The dead have no privacy rights.
Corpses can’t assert privacy rights in courts. But they can unlock their iPhones with fingerprint authentication, and that comes in mighty handy when police need to investigate who killed them or who convinced them to go on a stabbing spree with a butcher’s knife.
Forbes has published a report of what it says is the first known case of police using a dead man’s fingerprints in their efforts to get past the protection of Apple’s Touch ID authentication technology.
Note that a previous case from July 2016 involved police making a cast from a dead man’s prints, but not from his actual fingers. They asked for 3D prints to be made from fingerprints they already had on file from having previously booked him.
The landmark case involving actual dead fingers is that of Abdul Razak Ali Artan, an 18-year-old Somali immigrant who plowed his car into a group of people on the Ohio State University campus, attacked victims with a butcher’s knife, and was shot dead by police in November 2016.
FBI forensics specialist Bob Moledor told Forbes that about seven hours after the attacker was killed, an FBI agent pressed Artan’s index finger to the iPhone they found on his dead body. Law enforcement hoped that it would give them access to the phone so they could learn more about the attacker and his motives: namely, had he been radicalized by Islamic State?
It didn’t work. Too much time had elapsed, and the iPhone, an iPhone 5 model, had gone into sleep mode. They’d need a passcode to unlock it.
So Moledor sent the phone to a forensics lab. The lab succeeded in retrieving information from the device, which helped them determine that the failed murders may indeed have been inspired by Islamic State’s radicalization campaign.
Of course, it’s no surprise that the lab succeeded. There are now multiple outfits promising that they can hack iPhones. The most prominent name is that of Cellebrite, widely believed to be the firm that broke into the iPhone 5C belonging to dead San Bernadino terrorist and mass murderer Syed Rizwan Farook.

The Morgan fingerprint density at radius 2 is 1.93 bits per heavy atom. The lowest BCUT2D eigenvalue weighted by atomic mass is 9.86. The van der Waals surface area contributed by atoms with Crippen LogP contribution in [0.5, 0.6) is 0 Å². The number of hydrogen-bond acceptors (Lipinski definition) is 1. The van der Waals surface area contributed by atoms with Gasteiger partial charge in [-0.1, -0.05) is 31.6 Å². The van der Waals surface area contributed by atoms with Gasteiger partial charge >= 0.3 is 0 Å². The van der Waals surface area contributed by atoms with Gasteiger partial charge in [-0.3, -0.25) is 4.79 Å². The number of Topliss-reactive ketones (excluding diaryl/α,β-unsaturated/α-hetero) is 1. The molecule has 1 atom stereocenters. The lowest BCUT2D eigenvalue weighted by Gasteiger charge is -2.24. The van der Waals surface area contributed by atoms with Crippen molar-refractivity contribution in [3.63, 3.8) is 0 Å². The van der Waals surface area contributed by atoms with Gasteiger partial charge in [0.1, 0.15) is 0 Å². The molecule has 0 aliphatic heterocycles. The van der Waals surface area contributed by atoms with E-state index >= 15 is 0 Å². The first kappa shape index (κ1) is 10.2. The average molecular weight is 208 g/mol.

As Forbes reported last month, Cellebrite recently updated its marketing to claim that it can break the security of…
Apple iOS devices and operating systems, including iPhone, iPad, iPad mini, iPad Pro and iPod touch, running iOS 5 to iOS 11.
A source in police forensics also told Forbes that Cellebrite told him it could unlock the iPhone 8. The source also said that he believed the company could crack the iPhone X, given that security across Apple’s newest devices worked in much the same way. Then too, there’s US startup GrayShift selling a $15,000 device called GrayKey that promises to unlock the iPhone 8 and X.
That’s pricey. Cellebrite is pricier. As The Intercept has reported, a US Drug Enforcement Administration procurement record shows that as of September 2016, a premium unlocking subscription service cost $250,000 a year in the US. One-off hacks were selling for about $1,500 per phone.
Dead people’s fingerprints are a steal.
Marina Medvin, owner of Medvin Law, told Forbes that it’s “entirely legal” for police to try out fingerprints of corpses, if not entirely ethical. Once somebody’s dead, they lose privacy interest in their own body, she said, which takes away their standing in court to assert privacy rights.
Survivors are also likely out of luck trying to stop the police from using the deceased’s fingerprint or other biometrics, Medvin said:
Once you share information with someone, you lose control over how that information is protected and used. You cannot assert your privacy rights when your friend’s phone is searched and the police see the messages that you sent to your friend. Same goes for sharing information with the deceased – after you released information to the deceased, you have lost control of privacy.
Besides the failed attempt to use Artan’s fingerprints to unlock his iPhone, separate sources have told Forbes that it’s now a “relatively common” procedure to press dead people’s fingers to their phones. It’s been used in overdose cases, for example, as police have sought drug dealers.
What’s next up? Likely hacking Face ID with dead people’s faces.
In theory, Apple’s Face ID authentication is supposed to require eye movement to work. But Marc Rogers, researcher and head of information security at Cloudflare, told Forbes that he’s recently discovered that photos of open eyes work just fine.
A few months ago, Vietnamese researchers did the same thing. With a mask.
So much for liveness checks!